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Toward integrated historical climate research: the example of atmospheric circulation reconstructions over the earth

Allan, Rob; Endfield, Georgina; Damodaran, Vinita; Adamson, George; Hannaford, Matthew; Carroll, Fiona; Macdonald, Neil; Groom, Nick; Jones, Julie; Williamson, Fiona; Hendy, Erica; Holper, Paul; Arroyo-Mora, J. Pablo; Hughes, Lorna; Bickers, Robert; Bliuc, Ana-Maria

Authors

Rob Allan

Georgina Endfield

Vinita Damodaran

George Adamson

Matthew Hannaford

Fiona Carroll

Neil Macdonald

Nick Groom

Julie Jones

Fiona Williamson

Erica Hendy

Paul Holper

J. Pablo Arroyo-Mora

Lorna Hughes

Robert Bickers

Ana-Maria Bliuc



Abstract

Climate change has become a key environmental narrative of the 21st century. However, emphasis on the science of climate change has overshadowed studies focusing on human interpretations of climate history, of adaptation and resilience, and of explorations of the institutions and cultural coping strategies that may have helped people adapt to climate changes in the past. Moreover, although the idea of climate change has been subject to considerable scrutiny by the physical sciences, recent climate scholarship has highlighted the need for a re‐examination of the cultural and spatial dimensions of climate, with contributions from the humanities and social sciences. Establishing a multidisciplinary dialogue and approach to climate research past, present, and future has arguably never been more important. This article outlines developments in historical climatology research and considers examples of integrated multidisciplinary approaches to climate, climatic variability, and climate change research, conducted across the physical sciences, social sciences, humanities, and the arts. We highlight the international Atmospheric Circulation Reconstructions over the Earth (ACRE) initiative as one example of such an integrated approach. Initially, ACRE began as a response from climate science to the needs of the agricultural sector in Queensland, Australia for a longer, more spatially, and temporally‐complete database of the weather. ACRE has now evolved to embrace an international group of researchers working together across disciplines to integrate their efforts into a four‐dimensional (4D) dynamical global historical climate‐quality reanalysis (reconstruction).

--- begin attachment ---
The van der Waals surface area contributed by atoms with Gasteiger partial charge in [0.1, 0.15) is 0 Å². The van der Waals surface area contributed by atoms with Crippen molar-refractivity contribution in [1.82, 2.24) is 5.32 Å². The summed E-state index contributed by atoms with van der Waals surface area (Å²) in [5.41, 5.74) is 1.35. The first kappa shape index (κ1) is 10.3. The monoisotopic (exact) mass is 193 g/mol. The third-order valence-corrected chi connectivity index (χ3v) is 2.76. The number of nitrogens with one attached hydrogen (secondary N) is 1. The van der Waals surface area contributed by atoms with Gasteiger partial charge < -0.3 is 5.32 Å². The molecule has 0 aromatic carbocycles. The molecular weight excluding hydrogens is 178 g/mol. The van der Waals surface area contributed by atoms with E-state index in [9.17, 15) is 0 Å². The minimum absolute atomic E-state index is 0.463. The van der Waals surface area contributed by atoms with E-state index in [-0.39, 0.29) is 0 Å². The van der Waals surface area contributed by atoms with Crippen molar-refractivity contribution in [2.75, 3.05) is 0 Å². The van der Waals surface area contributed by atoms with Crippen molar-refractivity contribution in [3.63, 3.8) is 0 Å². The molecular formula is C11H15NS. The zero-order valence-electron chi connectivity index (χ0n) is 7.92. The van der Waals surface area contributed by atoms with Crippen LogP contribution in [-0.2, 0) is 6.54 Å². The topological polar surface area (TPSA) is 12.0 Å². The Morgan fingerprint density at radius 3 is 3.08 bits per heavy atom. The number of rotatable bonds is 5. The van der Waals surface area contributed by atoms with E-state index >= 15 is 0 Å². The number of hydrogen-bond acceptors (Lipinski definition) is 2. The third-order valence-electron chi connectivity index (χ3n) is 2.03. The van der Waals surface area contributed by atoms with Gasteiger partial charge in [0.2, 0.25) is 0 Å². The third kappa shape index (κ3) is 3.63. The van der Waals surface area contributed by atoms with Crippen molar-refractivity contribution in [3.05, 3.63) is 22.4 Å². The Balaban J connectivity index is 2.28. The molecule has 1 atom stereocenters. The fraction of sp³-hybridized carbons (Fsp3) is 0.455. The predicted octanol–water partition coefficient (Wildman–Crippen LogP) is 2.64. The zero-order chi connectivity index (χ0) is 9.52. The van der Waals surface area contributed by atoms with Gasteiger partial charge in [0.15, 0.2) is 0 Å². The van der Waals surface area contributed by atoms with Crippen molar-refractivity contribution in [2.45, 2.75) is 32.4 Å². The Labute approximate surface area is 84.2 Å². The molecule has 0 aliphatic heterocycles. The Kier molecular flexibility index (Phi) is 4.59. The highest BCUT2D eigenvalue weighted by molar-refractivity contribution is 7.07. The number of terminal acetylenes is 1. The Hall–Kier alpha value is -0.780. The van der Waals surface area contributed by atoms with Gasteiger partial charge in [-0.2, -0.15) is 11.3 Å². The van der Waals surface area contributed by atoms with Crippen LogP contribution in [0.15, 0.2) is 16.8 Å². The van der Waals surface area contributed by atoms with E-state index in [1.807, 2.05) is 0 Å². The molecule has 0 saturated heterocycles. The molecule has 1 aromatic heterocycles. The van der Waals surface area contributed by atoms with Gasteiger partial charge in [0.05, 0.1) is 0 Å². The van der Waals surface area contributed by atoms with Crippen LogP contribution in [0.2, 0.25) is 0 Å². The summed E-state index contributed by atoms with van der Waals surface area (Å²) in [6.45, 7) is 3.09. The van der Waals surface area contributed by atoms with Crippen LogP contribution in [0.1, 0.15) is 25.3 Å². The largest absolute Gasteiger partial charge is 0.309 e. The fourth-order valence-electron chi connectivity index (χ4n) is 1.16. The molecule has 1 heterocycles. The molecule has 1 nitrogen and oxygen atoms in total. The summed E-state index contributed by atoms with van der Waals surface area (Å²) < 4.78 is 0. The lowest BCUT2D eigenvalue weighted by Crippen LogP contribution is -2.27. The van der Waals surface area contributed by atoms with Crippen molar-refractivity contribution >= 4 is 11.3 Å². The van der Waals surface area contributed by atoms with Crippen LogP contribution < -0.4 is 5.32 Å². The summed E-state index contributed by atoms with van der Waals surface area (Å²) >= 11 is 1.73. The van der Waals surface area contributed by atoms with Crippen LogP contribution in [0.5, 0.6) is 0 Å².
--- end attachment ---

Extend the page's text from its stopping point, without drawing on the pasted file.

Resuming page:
Citation

Allan, R., Endfield, G., Damodaran, V., Adamson, G., Hannaford, M., Carroll, F., …Bliuc, A. (2016). Toward integrated historical climate research: the example of atmospheric circulation reconstructions over the earth. Wiley Interdisciplinary Reviews: Climate Change, 7(2), 164-174. https://doi.org/10.1002/wcc.379

Journal Article Type Article
Acceptance Date Oct 14, 2015
Publication Date Jan 15, 2016
Deposit Date May 5, 2016
Publicly Available Date May 5, 2016
Journal Wiley Interdisciplinary Reviews: Climate Change
Print ISSN 1757-7780
Electronic ISSN 1757-7799
Publisher Wiley
Peer Reviewed Peer Reviewed
Volume 7
Issue 2
Pages 164-174
DOI https://doi.org/10.1002/wcc.379
Public URL https://nottingham-repository.worktribe.com/output/772485
Publisher URL http://dx.doi.org/10.1002/wcc.379
Additional Information This is the peer reviewed version of the following article: Allan, R., Endfield, G., Damodaran, V., Adamson, G., Hannaford, M., Carroll, F., Macdonald, N., Groom, N., Jones, J., Williamson, F., Hendy, E., Holper, P., Arroyo-Mora, J. P., Hughes, L., Bickers, R. and Bliuc, A.-M. (2016), Toward integrated historical climate research: the example of Atmospheric Circulation Reconstructions over the Earth. WIREs Climate Change, 7: 164–174, which has been published in final form at: http://onlinelibrary.wiley.com/doi/10.1002/wcc.379/full. This article may be used for non-commercial purposes in accordance with Wiley Terms and Conditions for Self-Archiving.

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